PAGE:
Long-range hunting gives readers short fuses
Some people are better shooters than others often by a combination of natural talent and hours of practice.
I don’t languish much over missing a bird with my shotgun because it happens more often than I’d care to admit.
But when you shoot as well as Spokane hunter Byron Johnson, watching a bird fly off beyond a shot string is cause for alarm.
“The last time I missed a pheasant I went right in and had my eyes checked,” the retired physician said last week. “I needed surgery.”
Readers of The Spokesman- Review’s Sunday Outdoors section were much less lighthearted with their take on the shooting and fair-chase ethics raised last weekend.
They expect hunters who take aim at deer and elk to be dead serious about what they are doing.
“Tell us what you think about using long-range rifles for hunting big-game at distances up to 1,000 yards,” we asked our readers. The request was with a story about marksmen who acquire extreme distance prowess at the shooting range and then apply it to hunting animals.
The story was headlined, “The Long Rangers: Shooters take heat for taking 1,000-yard shots at big game.”
Here’s a sampling of the responses:
•Tony Delgado, Stevens County Commissioner, said he remembers Quebec once had a published rule that limited the range in which a .30-30 could be used for hunting moose.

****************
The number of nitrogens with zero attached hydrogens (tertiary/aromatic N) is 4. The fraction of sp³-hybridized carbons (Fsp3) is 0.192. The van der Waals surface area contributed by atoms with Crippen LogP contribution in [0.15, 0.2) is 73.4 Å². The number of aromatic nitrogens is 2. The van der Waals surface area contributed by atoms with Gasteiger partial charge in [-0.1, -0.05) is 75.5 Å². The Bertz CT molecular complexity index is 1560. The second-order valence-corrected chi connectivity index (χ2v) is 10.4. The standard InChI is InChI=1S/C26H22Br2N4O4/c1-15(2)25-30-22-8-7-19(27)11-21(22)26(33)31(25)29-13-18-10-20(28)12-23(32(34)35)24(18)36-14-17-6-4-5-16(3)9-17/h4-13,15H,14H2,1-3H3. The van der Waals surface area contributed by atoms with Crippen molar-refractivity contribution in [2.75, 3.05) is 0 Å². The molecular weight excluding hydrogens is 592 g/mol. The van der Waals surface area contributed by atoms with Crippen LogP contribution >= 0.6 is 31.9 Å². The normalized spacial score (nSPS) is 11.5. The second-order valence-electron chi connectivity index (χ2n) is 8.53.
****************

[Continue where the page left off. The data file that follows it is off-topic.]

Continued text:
“The idea is that a hunter should have a rifle with a certain (minimum) foot-pounds of energy for the game he was hunting,” he said, noting that even the bullets from high-caliber rifles lose much of their energy at super-long distances.
“It was the only place I remember seeing a rule like that published.”
•“I am 65 years old and my rough-country hunting is becoming more restricted each year,” Dan Guptill said. “But I think the idea of long-range shooting at a game instead of hunting the animal is really wrong.
“Few hunters have the skill to make 1,000-yard shots. Most who would try are probably too damn lazy to follow up after their shots.”
•“I’ve seen shooters who couldn’t hit a 4-by-4-foot backstop at 100 yards,” Jim Kujala said. “Therefore, a good shot with a 750-grain bullet on target at 1,000 yards is better than a poor shot with a 150-grain bullet at 100 yards.
“It needs to be left up to the individual on each shot taken not to exceed their ability and then have the ethics to go and confirm the hit.”
•“Long-range hunting is neither hunting nor is it ethical,” said Eric Mills of Oakland, Calif., who read the story online.
“Why not just throw a stick of dynamite? I grew up reading Argosy, Field & Stream, Sports Afield and Outdoor Life. What, pray, has happened to hunter ethics and ‘fair chase?’
“If hunters ever lose the privilege (it’s certainly not a ‘right’) to hunt, it’ll be because of nonsense like this, and deservedly so.”
•“I enjoy the challenge of short-, mid- and long-range shooting, but not shooting wild game at extended distances,” C.D. “Whit” Whitney said. “That is ‘shooting’ not ‘hunting.’
“I sincerely believe the ethic of fair chase has been diminished by all of the high-tech equipment available.”
•“To shoot at an animal at this great distance is disturbing and unacceptable,” Nick Lorentz said. “Is this ‘hunter’ going to walk across the valley and pursue the animal? No, the lazy ass will assume he missed the animal and go shoot at another one.”
After reading these and other similar e-mails from readers, I can honestly close by saying – I have nothing more to add.
Contact Rich Landers at (509) 459-5508 or e-mail email@example.com